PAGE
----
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Old 11-20-10, 05:29 PM   #1
Old School
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Chain drop solved

I headed out for on the road bike this morning for a quick ride between storms. Sun was shining, air was crisp, and the legs were strong. Going up the first hill my chain slipped off the front chainring. After resetting it with the same results each time, I regretfully headed back to the house. A quick trip to the bike shop revealed the problem -- a single bad chain link. It is fixed and I am now back home, and it is starting to rain...
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Old 11-20-10, 07:59 PM   #2
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Mate, you could have done what most people with an oz too little skill do, and that's fiddle with the adjustment, thereby making it worse and leaving you struggling out on the road ... as it started to rain.

Funny, I wouldn't have thought of a chain link causing this, but as I alluded to earlier, I've got mechanical skill, just not enough of it sometimes.

Richard
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Old 11-20-10, 08:57 PM   #3
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Losing a chance to ride always sucks, but it had to be a relief to find out the chain, a relatively inexpensive component, was the culprit.

To be more specific, was it a bent link? A seized link? Did the technician replace the chain (probably) or merely fix it?
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Old 11-20-10, 10:51 PM   #4
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Originally Posted by Louis View Post
Losing a chance to ride always sucks, but it had to be a relief to find out the chain, a relatively inexpensive component, was the culprit.

To be more specific, was it a bent link? A seized link? Did the technician replace the chain (probably) or merely fix it?
Bent link. The mechanic just replaced the bad link with a SRAM quick link. The 9-speed chain is a Shimano DA with less than 700 miles on it so I decided not to replace it at this time. Hope that turns out to be a good call...
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Old 11-20-10, 11:00 PM   #5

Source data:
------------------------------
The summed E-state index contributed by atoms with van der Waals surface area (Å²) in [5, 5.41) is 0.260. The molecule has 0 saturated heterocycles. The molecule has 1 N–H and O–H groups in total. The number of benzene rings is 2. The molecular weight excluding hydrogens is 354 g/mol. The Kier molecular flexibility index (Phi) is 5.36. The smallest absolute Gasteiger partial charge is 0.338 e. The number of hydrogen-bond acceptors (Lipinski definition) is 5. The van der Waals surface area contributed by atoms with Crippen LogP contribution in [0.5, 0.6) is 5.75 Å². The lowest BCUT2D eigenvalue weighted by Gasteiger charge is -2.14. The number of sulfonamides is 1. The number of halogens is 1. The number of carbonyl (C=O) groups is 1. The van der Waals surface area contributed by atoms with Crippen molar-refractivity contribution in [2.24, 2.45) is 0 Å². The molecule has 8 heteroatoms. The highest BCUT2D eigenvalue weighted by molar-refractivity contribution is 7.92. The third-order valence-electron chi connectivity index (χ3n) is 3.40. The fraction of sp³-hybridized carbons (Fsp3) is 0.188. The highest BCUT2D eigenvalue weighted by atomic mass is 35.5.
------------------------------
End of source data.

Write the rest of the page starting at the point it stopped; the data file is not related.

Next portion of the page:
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Mate, you could have done what most people with an oz too little skill do, and that's fiddle with the adjustment, thereby making it worse and leaving you struggling out on the road ... as it started to rain.

Funny, I wouldn't have thought of a chain link causing this, but as I alluded to earlier, I've got mechanical skill, just not enough of it sometimes.

Richard
A lesson I have learned previously. Last ride it was shifting perfectly so I concluded it was probably not just out of adjustment. Fortunately, my Trek carbon frame has a fixed metal disk mounted on the drive side of the bottom bracket to keep the chain from grinding away on the BB when the chain drops off the small chainring to the inside.
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Old 11-21-10, 07:02 AM   #6
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I used a DA chain on the wrong bike and it did not last long. I put it on the Tandem and ran it in- then 5 minutes into a 100 mile ride it broke. Luckily I had the last years chain with me and it finished the ride.

But after the ride I looked at the chain. A side plate had bent and then broke out of the pin- but on checking I found a good few sideplates that were bending and about to go. I know it was the wrong bike and that DA chains are supposedly built with quality and lightness but for me in this use it just was not strong enough.

What surprised me was how easily the side plates had bent. I did use the "Spare" DA chain on the MTB a year or so later and experienced my second Chain break within a few hundred miles. DA may be good and I know they are expensive but for me- I will stay with something Stronger. Even on the road bike.
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